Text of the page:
If you don’t care about ramblings about other golfers and just want a few tips for yourself, jump to the end where there’s some nuggets to help you drive the ball better. There’s more info in the meat of the post, but the main ideas are neatly summarized in the conclusion.
Just a stupid random idea…but I like thinking about these things “out loud” so why not, right?
Anyways, I figured it wouldn’t be fair to judge eras against each other, and I’m not interested in the hickory era, so I’m gonna break it down into the Golden and Modern Eras. Fairly obvious difference between the two eras, so it should be easy to separate ’em though I give more credit to the Golden Era that drove with persimmon woods, steel shafts and an inconsistently manufactured ball with a wound core.
There’s a certain beauty to the Golden Era that weighed skill in driving equally with the other parts of the game, something I think has been lost in the titanium laboratory era where everyone’s got a turbo charged driver and juiced balls. Today’s great drivers still get an advantage over the field, but there’s just more of them because it’s easier with huge, forgiving heads and balls that produce consistent spin and launch conditions…so it is what it is.
The three that stick out are Sam Snead, Jack Nicklaus and Greg Norman.
Snead was a large dude with an ENORMOUS amount of shoulder turn thanks to being somewhat of an athletic marvel. He was extraordinarily flexible and even into his 70’s it was said that he could kick the top of a doorway with his other foot on the ground and his golf game was equally durable. At 62 he finished 3rd in the PGA Championship.
At 67 he shot his age in the second round of the Quad Cities Open and beat that by a stroke in the final round, shooting 66. He shot a 60 at age 71 and a 78 at age 82. Genetic lottery indeed. Anyways, Snead always bristled when people marveled at Ben Hogan’s swing and work ethic because he felt people thought his beautifully rhythmic swing was natural talent when, really, Snead was every bit the range rat Hogan was. Legend has it he practiced with homemade clubs hitting rocks until his hands bled as a dirt poor child in West Virginia.
Snead would line up down the right side of the fairway and essentially pull the ball towards the middle, and when you combine that his 120+ degree shoulder turn and bowed legs through impact, he created an incredible amount of clubhead speed while maintaining stability.
Nicklaus doesn’t really need a case made for him, but from 40 to 43 years old, the first four years they started tracking total driving (distance rank plus fairways hit rank) he was tops on Tour. Absurdly long compared to his peers and very accurate, Nicklaus brought a skyscraping power fade to the table when most players were hitting low, running draws. His high trajectory and favored shotshape allowed him to keep his ball in the fairway since fade-spin rolls less and he was extremely aggressive.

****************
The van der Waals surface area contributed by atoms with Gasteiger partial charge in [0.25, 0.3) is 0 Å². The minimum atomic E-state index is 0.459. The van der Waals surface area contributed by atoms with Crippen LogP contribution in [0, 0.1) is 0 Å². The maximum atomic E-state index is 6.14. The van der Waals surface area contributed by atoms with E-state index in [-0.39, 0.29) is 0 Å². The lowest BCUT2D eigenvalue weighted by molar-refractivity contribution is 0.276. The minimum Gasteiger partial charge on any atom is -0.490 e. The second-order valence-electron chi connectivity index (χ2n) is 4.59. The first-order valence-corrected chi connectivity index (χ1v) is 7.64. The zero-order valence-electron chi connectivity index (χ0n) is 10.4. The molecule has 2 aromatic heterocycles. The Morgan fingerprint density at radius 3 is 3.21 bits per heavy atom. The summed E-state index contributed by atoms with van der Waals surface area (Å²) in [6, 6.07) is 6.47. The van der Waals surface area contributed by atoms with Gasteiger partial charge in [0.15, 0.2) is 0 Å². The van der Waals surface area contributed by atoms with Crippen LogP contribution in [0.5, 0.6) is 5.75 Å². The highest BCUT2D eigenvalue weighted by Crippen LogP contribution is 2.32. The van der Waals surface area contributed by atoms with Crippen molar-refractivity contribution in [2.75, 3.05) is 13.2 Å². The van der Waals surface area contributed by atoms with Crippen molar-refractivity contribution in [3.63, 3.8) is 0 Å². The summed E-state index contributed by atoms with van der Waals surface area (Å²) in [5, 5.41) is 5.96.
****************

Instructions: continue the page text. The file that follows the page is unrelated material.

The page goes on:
Much like Snead, Nicklaus was a good athlete, and while he was an exceptional driver in his prime, when he was younger and heavier, he was borderline freakish and demoralized his competition.
Take a look at the picture to the left and notice how much he sets up behind the ball and how he used his huge legs to drive through impact while maintaining his spine angle. His setup, leg drive and that tilted spine angle allow the club to meet the ball on more of a shallow path with maximum speed at impact and encourages a higher launch angle with spin that helps the ball up in the air and lands softer.
When I think of Greg Norman driving the ball, I think of a Ferrari. Pure class, performance, style and aggression. Great White Shark actually describes it perfectly…if there was any one creature evolution designed to drive a balata ball with a persimmon driver (and thought Jack Nicklaus wasn’t already perfection), it was Greg Norman.
It’s hard to say Norman was more refined version of Nicklaus because even though they shared many of the same traits, they had their own unique personalities, the workmanlike Nicklaus contrasting with the bloodthirsty Shark even if their ballflights were nearly identical.
The picture on the right is a great example of how to launch the ball in the air…the text is kind of hard to read, but it’s illuminating as to how to create clubhead speed. At the top of his backswing, Norman had 95% of his weight on his back foot and 66% on the same foot at impact…so when you read Golf Digest articles saying that keeping your weight back is the recipe for a slice, I’ve given you two examples of the greatest drivers ever that drove the ball that way.